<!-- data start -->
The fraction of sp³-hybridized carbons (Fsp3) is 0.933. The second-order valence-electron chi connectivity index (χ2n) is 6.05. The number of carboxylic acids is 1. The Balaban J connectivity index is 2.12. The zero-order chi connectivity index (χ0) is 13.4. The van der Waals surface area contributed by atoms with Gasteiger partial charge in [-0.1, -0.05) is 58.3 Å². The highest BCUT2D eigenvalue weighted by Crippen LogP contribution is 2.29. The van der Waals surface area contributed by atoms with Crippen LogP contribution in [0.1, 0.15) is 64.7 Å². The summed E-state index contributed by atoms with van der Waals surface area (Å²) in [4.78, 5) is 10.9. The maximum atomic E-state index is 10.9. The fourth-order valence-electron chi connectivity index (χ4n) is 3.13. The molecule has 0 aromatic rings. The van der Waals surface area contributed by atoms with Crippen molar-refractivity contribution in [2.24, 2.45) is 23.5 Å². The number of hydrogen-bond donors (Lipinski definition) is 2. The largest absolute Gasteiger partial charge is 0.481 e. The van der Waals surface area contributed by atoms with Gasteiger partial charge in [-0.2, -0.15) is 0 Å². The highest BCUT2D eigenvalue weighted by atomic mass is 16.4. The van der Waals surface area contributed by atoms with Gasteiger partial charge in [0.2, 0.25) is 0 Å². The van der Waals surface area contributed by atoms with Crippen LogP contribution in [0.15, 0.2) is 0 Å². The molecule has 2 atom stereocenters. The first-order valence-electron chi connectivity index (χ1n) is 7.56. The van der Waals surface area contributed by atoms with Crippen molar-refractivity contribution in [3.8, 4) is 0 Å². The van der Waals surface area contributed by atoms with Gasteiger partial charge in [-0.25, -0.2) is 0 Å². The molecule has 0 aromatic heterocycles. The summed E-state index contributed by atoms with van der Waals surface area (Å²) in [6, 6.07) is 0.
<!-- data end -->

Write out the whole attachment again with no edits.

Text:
The fraction of sp³-hybridized carbons (Fsp3) is 0.933. The second-order valence-electron chi connectivity index (χ2n) is 6.05. The number of carboxylic acids is 1. The Balaban J connectivity index is 2.12. The zero-order chi connectivity index (χ0) is 13.4. The van der Waals surface area contributed by atoms with Gasteiger partial charge in [-0.1, -0.05) is 58.3 Å². The highest BCUT2D eigenvalue weighted by Crippen LogP contribution is 2.29. The van der Waals surface area contributed by atoms with Crippen LogP contribution in [0.1, 0.15) is 64.7 Å². The summed E-state index contributed by atoms with van der Waals surface area (Å²) in [4.78, 5) is 10.9. The maximum atomic E-state index is 10.9. The fourth-order valence-electron chi connectivity index (χ4n) is 3.13. The molecule has 0 aromatic rings. The van der Waals surface area contributed by atoms with Crippen molar-refractivity contribution in [2.24, 2.45) is 23.5 Å². The number of hydrogen-bond donors (Lipinski definition) is 2. The largest absolute Gasteiger partial charge is 0.481 e. The van der Waals surface area contributed by atoms with Gasteiger partial charge in [-0.2, -0.15) is 0 Å². The highest BCUT2D eigenvalue weighted by atomic mass is 16.4. The van der Waals surface area contributed by atoms with Gasteiger partial charge in [0.2, 0.25) is 0 Å². The van der Waals surface area contributed by atoms with Crippen LogP contribution in [0.15, 0.2) is 0 Å². The molecule has 2 atom stereocenters. The first-order valence-electron chi connectivity index (χ1n) is 7.56. The van der Waals surface area contributed by atoms with Crippen molar-refractivity contribution in [3.8, 4) is 0 Å². The van der Waals surface area contributed by atoms with Gasteiger partial charge in [-0.25, -0.2) is 0 Å². The molecule has 0 aromatic heterocycles. The summed E-state index contributed by atoms with van der Waals surface area (Å²) in [6, 6.07) is 0.